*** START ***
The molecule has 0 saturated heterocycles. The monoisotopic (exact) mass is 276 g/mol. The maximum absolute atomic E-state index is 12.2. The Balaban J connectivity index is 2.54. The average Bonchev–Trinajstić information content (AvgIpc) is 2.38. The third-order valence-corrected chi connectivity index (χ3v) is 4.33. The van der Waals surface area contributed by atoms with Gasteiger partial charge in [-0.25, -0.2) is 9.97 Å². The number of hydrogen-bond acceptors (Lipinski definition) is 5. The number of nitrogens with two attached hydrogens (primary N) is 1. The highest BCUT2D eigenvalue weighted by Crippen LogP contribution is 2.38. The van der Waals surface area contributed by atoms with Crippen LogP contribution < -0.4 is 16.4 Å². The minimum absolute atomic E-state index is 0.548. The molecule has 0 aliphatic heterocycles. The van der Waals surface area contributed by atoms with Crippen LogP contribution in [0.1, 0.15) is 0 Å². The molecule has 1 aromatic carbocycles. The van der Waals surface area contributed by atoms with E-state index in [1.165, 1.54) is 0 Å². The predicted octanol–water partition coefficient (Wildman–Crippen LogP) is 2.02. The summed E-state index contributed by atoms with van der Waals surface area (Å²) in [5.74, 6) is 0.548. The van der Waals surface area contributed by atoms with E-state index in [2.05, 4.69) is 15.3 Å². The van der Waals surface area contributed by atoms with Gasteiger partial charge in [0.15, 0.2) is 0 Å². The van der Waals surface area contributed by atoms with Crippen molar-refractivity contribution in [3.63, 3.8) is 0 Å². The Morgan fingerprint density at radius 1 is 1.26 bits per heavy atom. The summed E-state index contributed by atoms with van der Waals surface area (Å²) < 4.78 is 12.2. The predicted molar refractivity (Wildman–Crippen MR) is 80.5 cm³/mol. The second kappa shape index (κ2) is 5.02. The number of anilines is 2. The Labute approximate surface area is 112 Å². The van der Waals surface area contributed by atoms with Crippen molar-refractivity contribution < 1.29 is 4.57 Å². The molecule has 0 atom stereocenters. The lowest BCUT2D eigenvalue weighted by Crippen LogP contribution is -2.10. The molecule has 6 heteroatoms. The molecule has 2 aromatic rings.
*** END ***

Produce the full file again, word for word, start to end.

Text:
The molecule has 0 saturated heterocycles. The monoisotopic (exact) mass is 276 g/mol. The maximum absolute atomic E-state index is 12.2. The Balaban J connectivity index is 2.54. The average Bonchev–Trinajstić information content (AvgIpc) is 2.38. The third-order valence-corrected chi connectivity index (χ3v) is 4.33. The van der Waals surface area contributed by atoms with Gasteiger partial charge in [-0.25, -0.2) is 9.97 Å². The number of hydrogen-bond acceptors (Lipinski definition) is 5. The number of nitrogens with two attached hydrogens (primary N) is 1. The highest BCUT2D eigenvalue weighted by Crippen LogP contribution is 2.38. The van der Waals surface area contributed by atoms with Crippen LogP contribution < -0.4 is 16.4 Å². The minimum absolute atomic E-state index is 0.548. The molecule has 0 aliphatic heterocycles. The van der Waals surface area contributed by atoms with Crippen LogP contribution in [0.1, 0.15) is 0 Å². The molecule has 1 aromatic carbocycles. The van der Waals surface area contributed by atoms with E-state index in [1.165, 1.54) is 0 Å². The predicted octanol–water partition coefficient (Wildman–Crippen LogP) is 2.02. The summed E-state index contributed by atoms with van der Waals surface area (Å²) in [5.74, 6) is 0.548. The van der Waals surface area contributed by atoms with E-state index in [2.05, 4.69) is 15.3 Å². The van der Waals surface area contributed by atoms with Gasteiger partial charge in [0.15, 0.2) is 0 Å². The van der Waals surface area contributed by atoms with Crippen molar-refractivity contribution in [3.63, 3.8) is 0 Å². The Morgan fingerprint density at radius 1 is 1.26 bits per heavy atom. The summed E-state index contributed by atoms with van der Waals surface area (Å²) < 4.78 is 12.2. The predicted molar refractivity (Wildman–Crippen MR) is 80.5 cm³/mol. The second kappa shape index (κ2) is 5.02. The number of anilines is 2. The Labute approximate surface area is 112 Å². The van der Waals surface area contributed by atoms with Crippen molar-refractivity contribution < 1.29 is 4.57 Å². The molecule has 0 atom stereocenters. The lowest BCUT2D eigenvalue weighted by Crippen LogP contribution is -2.10. The molecule has 6 heteroatoms. The molecule has 2 aromatic rings.